I came to Ryton just a couple of weeks ago to pick up an Argos order from the little branch of Sainsbury’s, but fortunately I checked as the church of Holy Cross which I wanted to visit this Heritage Open Day (17 September 2023) is not the church in the centre of the town. It is down nearer the river at NZ 151648, so I parked on the old village green. Most of the other cars were parked for walking down towards the river and railway. The map marks a Motte nearby – must go and explore properly. The church has a long drive, but it was open, welcoming, with no guidebook or leaflet – fortunately Pevsner has far more to say that he did about Leadgate. The church website is at and they have a heritage page with a series of links (but no where does it say when the church is open). I got a nice welcome and they had had quite a few people through for Heritage Open Days.

The church is Early English, dating to about 1220, with the addition of the spire in 1360. Nice porch and what a wonderful noticeboard – please refresh the notices!

A large church – it must cost a fortune to heat – and a font which dates to around 1660 (the original was, of course, destroyed by Commonwealth troops), but where the fish comes from, I didn’t ask.

They have done a nice job with a kitchen/servery at the back, though I wonder what Frances feels about always being in the kitchen. You have to be thin to get up the (1886) spiral stairs to ring the Millennium Bells – four original, four added, see the church website.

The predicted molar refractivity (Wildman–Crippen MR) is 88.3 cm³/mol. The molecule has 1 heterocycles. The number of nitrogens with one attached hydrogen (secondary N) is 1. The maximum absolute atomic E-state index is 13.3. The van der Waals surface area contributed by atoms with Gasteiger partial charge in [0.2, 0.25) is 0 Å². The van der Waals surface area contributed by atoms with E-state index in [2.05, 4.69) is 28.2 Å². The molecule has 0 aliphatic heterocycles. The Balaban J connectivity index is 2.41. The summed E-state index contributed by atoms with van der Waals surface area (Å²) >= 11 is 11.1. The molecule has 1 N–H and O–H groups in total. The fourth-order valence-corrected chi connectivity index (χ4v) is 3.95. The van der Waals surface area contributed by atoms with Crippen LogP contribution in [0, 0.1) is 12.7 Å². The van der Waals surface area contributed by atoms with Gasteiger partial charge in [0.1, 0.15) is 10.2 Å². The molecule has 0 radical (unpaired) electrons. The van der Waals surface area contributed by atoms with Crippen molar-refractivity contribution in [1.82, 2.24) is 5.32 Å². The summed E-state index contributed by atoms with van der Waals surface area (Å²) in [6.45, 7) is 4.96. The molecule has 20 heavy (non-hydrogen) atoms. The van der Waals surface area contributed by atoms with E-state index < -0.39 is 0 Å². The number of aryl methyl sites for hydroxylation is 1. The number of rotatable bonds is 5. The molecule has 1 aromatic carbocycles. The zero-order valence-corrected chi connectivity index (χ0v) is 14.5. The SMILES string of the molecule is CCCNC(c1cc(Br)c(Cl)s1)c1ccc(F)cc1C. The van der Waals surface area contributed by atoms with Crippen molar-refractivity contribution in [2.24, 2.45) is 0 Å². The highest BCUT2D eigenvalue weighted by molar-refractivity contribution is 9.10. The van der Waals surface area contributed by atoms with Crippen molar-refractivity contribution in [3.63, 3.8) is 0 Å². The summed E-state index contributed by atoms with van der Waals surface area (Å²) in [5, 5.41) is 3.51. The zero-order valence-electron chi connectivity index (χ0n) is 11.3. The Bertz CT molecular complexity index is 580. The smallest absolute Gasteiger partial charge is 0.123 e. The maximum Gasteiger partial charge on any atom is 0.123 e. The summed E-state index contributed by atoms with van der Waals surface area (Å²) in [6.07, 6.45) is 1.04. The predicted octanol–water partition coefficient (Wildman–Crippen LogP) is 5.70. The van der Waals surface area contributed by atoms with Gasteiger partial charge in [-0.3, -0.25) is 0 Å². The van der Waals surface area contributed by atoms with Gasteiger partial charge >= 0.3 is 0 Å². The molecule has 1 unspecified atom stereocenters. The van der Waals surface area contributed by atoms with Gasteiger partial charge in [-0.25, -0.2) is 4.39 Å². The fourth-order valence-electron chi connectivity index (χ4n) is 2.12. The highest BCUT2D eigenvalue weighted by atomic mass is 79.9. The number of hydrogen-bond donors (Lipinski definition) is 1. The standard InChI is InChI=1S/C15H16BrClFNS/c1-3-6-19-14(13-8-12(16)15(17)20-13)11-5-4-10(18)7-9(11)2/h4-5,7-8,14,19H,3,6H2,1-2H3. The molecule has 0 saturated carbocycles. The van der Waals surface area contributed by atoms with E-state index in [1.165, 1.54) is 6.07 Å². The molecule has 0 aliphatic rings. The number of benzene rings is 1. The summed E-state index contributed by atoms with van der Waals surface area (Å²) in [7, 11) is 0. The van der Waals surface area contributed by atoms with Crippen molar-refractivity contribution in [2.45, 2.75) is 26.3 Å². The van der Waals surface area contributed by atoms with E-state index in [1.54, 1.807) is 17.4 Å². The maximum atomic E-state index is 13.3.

A couple of hatchments, though no details anywhere – I’m trying to think if I’ve ever seen Hatchments with dates and ages on before.

There is a splendid list of Vicars, but – like most of them – it has no space for anyone else. Is this the monument Pevsner describes as “Deacon with book, late C13”?

There is some lovely woodwork in the Chancel. Pevsner says the altar rails are C16 and the stalls and screen date to post-1660. I wondered if some were Victorian additions.

The pulpit looks later. The lady is Helen, mother of Constantine, finder of the true cross.

Finally, let’s photo the side altar, and go outside to enjoy the churchyard. One booklet says this is where industrial Newcastle meets the countryside – you certainly feel a long way from the City when you are here.

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Leadgate, County Durham – St Ives